“There’s weirdly a prevailing culture within the 999,” he said. “It’d be difficult to really speak for it, but there are social rules in place, even in this sort of big blob of people all coming for their own reasons.”
The desire to keep the ride orderly, he said, comes partially from the feeling of community that it produces. The other part, he said, is fear.
“We’re all living in Utah,” he said. “We know how big the government can get into things and how eager they can be to shut down something that doesn’t correspond with their values or whatnot.”
Warnock said the only aggression he’s seen from cyclists has been steered at motorists. And even then, he said, it’s directed at those drivers trying to push their way through the crowd.
Cyclists in the 999 routinely zip through red lights, but Warnock said they usually only run them if they were already pedaling through a green light when the signal changed. (Other observers have disagreed with that assertion.) Even at its biggest, he said, the 999 takes only about five minutes to pass through an area.
Nobody who participates in the 999 is shy about what happens along the ride. They know it’s loud. They know they flout traffic laws. But there’s also a somewhat unified sentiment about those who complain.
“They could suck it up once a week,” said Brandon Norvell, a cyclist who joined the ride in 2020. “They could wait a whole second.”
Having to be somewhere at 10 pm, Norvell said, isn’t worth running over people.
The ride’s origins
Naresh Kumar was going through a rough breakup in 2010, when a counselor gave him some advice: Find something to keep busy.
So he dug out a rusty bike he hadn’t ridden in years from behind his mom’s house and repaired it, giving Kumar his introduction to the city’s cycling community.
After leading an around-town cruise for the Outdoor Retailer trade show, he and a friend decided to start their own weekly ride.
“Evenings in the city with Naresh,” as it was called, didn’t take off immediately. To make the ride easier to remember, Kumar renamed it 999: 9 pm at 900 East and 900 South. The only thing cyclists had to keep in mind was to show up on Thursdays, which Kumar picked to avoid competing with activities people had on weekends.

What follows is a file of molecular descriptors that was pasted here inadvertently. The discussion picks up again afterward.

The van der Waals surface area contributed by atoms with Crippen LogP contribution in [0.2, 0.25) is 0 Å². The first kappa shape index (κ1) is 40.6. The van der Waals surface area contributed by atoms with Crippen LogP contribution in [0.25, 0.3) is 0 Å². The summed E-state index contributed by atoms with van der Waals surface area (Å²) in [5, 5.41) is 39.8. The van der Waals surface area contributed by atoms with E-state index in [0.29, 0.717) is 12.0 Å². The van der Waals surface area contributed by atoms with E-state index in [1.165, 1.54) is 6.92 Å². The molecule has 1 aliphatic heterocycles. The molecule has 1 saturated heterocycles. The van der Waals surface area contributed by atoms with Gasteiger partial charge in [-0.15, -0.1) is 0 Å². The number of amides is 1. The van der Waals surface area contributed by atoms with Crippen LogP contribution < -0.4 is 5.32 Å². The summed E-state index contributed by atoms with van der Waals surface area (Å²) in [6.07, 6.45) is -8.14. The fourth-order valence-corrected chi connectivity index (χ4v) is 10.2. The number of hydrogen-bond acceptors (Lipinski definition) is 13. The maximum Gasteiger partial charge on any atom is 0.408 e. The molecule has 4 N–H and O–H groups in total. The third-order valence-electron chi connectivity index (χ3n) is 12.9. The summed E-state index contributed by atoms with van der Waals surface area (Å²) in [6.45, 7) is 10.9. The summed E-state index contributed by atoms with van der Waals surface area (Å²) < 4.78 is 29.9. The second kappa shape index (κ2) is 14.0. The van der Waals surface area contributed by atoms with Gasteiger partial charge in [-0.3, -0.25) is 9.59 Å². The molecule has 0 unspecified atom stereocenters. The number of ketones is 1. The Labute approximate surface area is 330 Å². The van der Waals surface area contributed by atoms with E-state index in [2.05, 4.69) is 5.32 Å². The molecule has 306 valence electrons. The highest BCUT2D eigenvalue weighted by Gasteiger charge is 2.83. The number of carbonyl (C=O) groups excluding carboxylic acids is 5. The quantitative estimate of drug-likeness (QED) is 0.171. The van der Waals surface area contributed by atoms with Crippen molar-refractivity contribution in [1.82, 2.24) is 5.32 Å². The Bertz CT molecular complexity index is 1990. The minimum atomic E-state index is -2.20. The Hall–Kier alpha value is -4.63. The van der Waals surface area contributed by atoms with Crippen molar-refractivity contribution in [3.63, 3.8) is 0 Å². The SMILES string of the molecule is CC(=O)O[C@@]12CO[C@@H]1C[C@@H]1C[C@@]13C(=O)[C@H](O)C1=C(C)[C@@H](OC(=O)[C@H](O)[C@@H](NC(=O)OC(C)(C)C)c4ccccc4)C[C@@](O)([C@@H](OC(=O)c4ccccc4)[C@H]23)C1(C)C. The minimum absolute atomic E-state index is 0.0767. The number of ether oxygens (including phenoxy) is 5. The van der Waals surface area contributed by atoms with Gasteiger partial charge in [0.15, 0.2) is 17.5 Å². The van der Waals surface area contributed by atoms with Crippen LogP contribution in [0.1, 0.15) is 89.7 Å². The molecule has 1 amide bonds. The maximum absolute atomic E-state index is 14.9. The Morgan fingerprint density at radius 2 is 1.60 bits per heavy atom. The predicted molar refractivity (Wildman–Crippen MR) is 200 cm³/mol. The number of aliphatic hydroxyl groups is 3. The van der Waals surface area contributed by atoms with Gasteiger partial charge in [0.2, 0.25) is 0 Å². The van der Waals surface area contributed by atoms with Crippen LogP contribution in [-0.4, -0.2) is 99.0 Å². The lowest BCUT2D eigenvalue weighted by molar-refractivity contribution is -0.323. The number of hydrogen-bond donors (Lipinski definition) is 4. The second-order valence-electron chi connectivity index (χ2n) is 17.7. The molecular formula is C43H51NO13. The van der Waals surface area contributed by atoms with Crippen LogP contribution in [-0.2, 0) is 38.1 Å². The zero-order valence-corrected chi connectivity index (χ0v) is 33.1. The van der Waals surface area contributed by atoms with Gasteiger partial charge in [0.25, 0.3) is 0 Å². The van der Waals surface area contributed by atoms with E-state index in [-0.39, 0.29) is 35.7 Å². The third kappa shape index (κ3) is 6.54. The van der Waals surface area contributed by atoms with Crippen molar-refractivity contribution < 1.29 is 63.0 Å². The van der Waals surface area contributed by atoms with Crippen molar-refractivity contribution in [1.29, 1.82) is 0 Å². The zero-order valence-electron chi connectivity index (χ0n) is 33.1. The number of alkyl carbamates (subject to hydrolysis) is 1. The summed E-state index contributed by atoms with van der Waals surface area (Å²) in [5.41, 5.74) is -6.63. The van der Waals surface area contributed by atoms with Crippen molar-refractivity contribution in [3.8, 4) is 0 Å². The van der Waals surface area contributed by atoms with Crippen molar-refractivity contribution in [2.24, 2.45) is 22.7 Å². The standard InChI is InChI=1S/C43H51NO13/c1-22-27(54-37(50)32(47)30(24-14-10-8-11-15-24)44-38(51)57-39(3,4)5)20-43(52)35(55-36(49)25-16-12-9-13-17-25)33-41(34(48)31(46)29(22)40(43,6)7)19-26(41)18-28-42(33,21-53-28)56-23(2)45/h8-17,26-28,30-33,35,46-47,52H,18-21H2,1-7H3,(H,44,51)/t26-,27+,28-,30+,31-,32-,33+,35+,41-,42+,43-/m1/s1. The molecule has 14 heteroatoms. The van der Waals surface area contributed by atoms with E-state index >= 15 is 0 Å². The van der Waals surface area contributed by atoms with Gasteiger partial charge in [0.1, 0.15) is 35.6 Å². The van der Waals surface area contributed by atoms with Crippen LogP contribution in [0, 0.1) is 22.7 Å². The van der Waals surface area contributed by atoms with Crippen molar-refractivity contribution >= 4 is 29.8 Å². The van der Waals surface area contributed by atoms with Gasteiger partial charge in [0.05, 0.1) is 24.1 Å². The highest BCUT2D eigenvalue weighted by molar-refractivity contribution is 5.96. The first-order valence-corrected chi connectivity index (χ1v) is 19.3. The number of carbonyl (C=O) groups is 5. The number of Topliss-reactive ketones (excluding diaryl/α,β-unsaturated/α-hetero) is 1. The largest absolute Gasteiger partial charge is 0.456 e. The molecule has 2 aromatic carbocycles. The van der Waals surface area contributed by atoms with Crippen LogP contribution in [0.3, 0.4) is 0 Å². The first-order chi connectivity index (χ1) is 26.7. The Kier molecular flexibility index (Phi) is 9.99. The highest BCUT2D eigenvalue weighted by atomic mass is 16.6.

The ride had a simple goal: Get people to have fun on their bikes. But it also had an ethos of producing power in numbers and providing a sense of safety when riding at night.
In its first year and a half, when Kumar regularly attended, 40 cyclists was considered a big night. After leaving Utah, Kumar would return and participate occasionally, watching what he helped create swell in popularity.
“It had floored me,” he said, “just how many people were attending these rides.”
Kumar, now back in Utah, said he has complicated thoughts about what the ride has become. He’s glad it’s still around. He’s happy that riders are enjoying themselves and finding it valuable.
And he knows that as it continues to gain popularity, it’s going to draw more scrutiny.
He doesn’t like when people hijack the ride for their own purposes, or when they claim to be the leaders. And he doesn’t like when some use the ride for reasons outside the spirit of creating an inclusive space. Being that welcoming, he said, has provided cover for a few bad actors.
“They’re just hiding behind the ride,” he said, “and kind of exploiting that sort of inclusion that we’ve fostered.”
Contributing to SLC’s culture
The 999 Ride, Kumar said, gives Salt Lake City a release from daily life. It’s a promise that a community will be available every Thursday night, rain or shine.
“With it growing the way that it has,” he said, “that’s only become more of a guarantee that somebody will be there.”
Alessandro Rigolon, an assistant professor of urban planning at the University of Utah, said if it’s done safely, the ride is a good way for people to connect and share experiences.
He witnessed the ride when he lived in the 9th and 9th neighborhood and said it wasn’t any noisier than when cars drove by with loud music or exhaust pipes. Despite the gripes some have, Rigolon added, events like the 999 are positive because they raise awareness about cyclists, who often are an afterthought in road design.
It offers a sense of companionship, he said, and a sense of safety in numbers.
“It’s a bit of fun,” he said. “It’s a bit of advocacy. It’s a bit of just showing that you exist as a road user.”
Rashmee Shah has lived in her home near the starting point of the ride for four years and said the group hasn’t been too disruptive or caused any damage to her property. She likes the cultural aspect of it, too, and said it’s something special for the neighborhood.
She has toddlers and does worry about the music waking them up. So far, it hasn’t been a problem.
“It’s just loud,” she said. “It doesn’t go on for too long. As long as they don’t make it any longer than it already is, and it’s safe for the people involved, it’s OK.”